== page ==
Seriation is arranging a set of objects in order by size. There are some preschools that enroll students as young as 2.5 years of age. Many of these students are unable to seriate yet. They are still working on the ability to note and use the vocabulary that goes with big and small. When we begin seriation activities, I start with a set of 3 objects and move up. I consider seriation activities the foundation for ordination skills. That is putting numbers together in the correct order. Seriation activities also allow for critical thinking and problem solving to take place...so yes, please do incorporate these types of activities.
There are some toys and manipulatives out there that you can purchase...but you can also create your own. Here is one set that I've recently purchased and we like. It's lovely for a child just starting out with seriation activities as it gives them a base.
Nesting Sort & Stack Cylinders
This is a GuideCraft toy. They also have the cube shape. I love that they used shades of color. This toy has been used as a jumping board into shades of color and how to make them. :-)
The Melissa and Doug, Alphabet Nesting and Stacking Blocks have been a more recent purchase.
These are great for an older student. I find that because they are made out of cardboard they aren't as durable. I prefer stacking manipulatives that I do not have to constantly remind them to "be gentle". Stacking tends to lead to knocking over. The alphabet on the blocks is a nice addition.
Fisher Price Little Super Star Classical Stacker
(Can you tell I like amazon.com? Free advertisement for them, I guess.) :-)
Especially nice for toddlers and young preschoolers.
Basic Stacking Cups and Stacking Rings often can be found at dollar stores and other general stores. I have a nice wooden stacking ring set that I found at a local dollar store. :-) Nesting animals and objects are nice too, as long as they open and shut easily. We have a set of Nesting Penguins (large penguin with smaller ones inside) that I got on Christmas clearance. My only problem with it is the largest one is hard to open. Over time it's loosening up a bit though. These are really for older students to give them a big of challenge.
Seriation activities are easily made at home to fit a theme.
This is one from the very beginning of the year when a couple of students hadn't been in my program for a school year and I needed a refresher of where they were at.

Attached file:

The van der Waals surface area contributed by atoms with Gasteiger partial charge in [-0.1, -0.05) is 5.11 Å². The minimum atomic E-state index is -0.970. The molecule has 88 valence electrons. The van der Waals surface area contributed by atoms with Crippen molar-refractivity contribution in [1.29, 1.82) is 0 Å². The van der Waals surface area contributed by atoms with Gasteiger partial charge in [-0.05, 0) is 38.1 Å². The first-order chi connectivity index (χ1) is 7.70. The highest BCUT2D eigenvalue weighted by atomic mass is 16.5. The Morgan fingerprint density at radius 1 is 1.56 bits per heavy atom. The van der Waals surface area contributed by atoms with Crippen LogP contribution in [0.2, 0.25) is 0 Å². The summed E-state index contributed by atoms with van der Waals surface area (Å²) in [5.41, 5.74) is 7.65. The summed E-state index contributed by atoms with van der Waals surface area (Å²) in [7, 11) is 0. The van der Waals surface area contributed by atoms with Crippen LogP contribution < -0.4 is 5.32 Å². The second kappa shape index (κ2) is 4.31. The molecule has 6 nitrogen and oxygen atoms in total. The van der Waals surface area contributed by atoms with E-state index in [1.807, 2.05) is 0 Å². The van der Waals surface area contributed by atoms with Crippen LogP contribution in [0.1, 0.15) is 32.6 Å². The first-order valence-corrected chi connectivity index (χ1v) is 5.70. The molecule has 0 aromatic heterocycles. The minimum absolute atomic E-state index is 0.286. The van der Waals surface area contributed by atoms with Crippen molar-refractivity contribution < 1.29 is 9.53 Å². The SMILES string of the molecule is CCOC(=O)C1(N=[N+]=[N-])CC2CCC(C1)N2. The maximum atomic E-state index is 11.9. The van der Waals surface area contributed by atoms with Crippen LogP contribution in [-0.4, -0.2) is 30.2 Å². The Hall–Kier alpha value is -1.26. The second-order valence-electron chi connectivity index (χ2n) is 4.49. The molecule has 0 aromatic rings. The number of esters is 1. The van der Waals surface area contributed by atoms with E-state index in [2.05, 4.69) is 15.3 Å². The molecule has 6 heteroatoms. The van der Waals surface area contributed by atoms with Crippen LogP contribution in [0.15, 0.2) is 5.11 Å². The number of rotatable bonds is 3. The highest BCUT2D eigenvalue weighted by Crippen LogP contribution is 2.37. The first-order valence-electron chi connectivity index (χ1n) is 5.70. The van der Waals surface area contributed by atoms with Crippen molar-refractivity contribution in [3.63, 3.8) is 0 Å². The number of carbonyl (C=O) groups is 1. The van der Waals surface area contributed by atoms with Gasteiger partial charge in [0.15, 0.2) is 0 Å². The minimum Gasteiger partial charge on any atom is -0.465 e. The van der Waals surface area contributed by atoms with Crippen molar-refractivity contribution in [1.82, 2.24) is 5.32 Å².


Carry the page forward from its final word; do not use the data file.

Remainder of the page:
They sorted the apples by color first then glued in order from largest to smallest. Obviously she had 3 and 4 down but the set of 5 objects was a little more difficult. So I knew where to start.
The Itsy Bitsy Spider
They cut out the three sizes of circles/spiders and glued in order. Then we sang the song..."the great big spider..." "The itsy bitsy spider..." and "The teeny weeny spider..." and changed our voices accordingly.
During our Winter Theme we seriated snowmen.
We can see that he was having some difficulty with a set of 6 pictures. So with a little help in making the sets smaller and adding to them he was able to succeed.
So there are a few that were created with computer/printer. :-) Having a few they glue onto a piece of paper is helpful because then you can display it a bit and reinforce size vocabulary and for older children you can introduce ordinal numbers. 1st, 2nd, 3rd, 4th, etc. Also...be sure to ask, "Where is the first (snowman). The last one?" This is something that I sometimes assume a child knows but most do not without a bit of practice.
Some of KidSparkz materials are free to print. I believe that is maybe where I got the snowmen mentioned above. The site address I pasted is directly to their order by size page but look into the other themes/skills and see if there is something you can use!
Using craft foam shapes for a seriation activity during our "shapes" theme.
During our "colors" theme week the children cut out the various colors and sizes of circles to make a target.
These look cool in square and triangle also. I chose the colors so that they were in "rainbow order" so I could better reinforce coloring mixing. Red background and red interior made this possible.
* Different size snowmen with corresponding hat/scarf/broom.
* Read The Three Bears. You can create the Daddy (big), Mommy (medium) and Baby (little) bears and provide pictures of the items in the story in the corresponding size. So a big, medium, small bowl, spoon, chair, bed, etc.
* Craft stores and dollar stores often have holiday and seasonal craft cutouts in 3 or 4 different sizes, typically in foam. Always go through their clearance aisles after a holiday and stock up for the next year. :-)
* Family chore: put piles of towels in order by size as you and your child are folding them to incorporate a bit of seriation. Ours were:Daddy towels (large), Mommy towels (medium), hand towels (small), wash clothes (smaller).
* For new learners of this skill, give them a visual. Provide a set of three objects that are obviously different in size (big, medium, small) and give them a visual using seperate pieces of construction paper or foam sheets (big, medium, and small).
* Cut straws in various lengths and add them to playdough (similar to what was mentioned for patterning.)
* Snap a set of Unifix or Linking cubes together and encourage your child to form a staircase with the different lengths of cubes.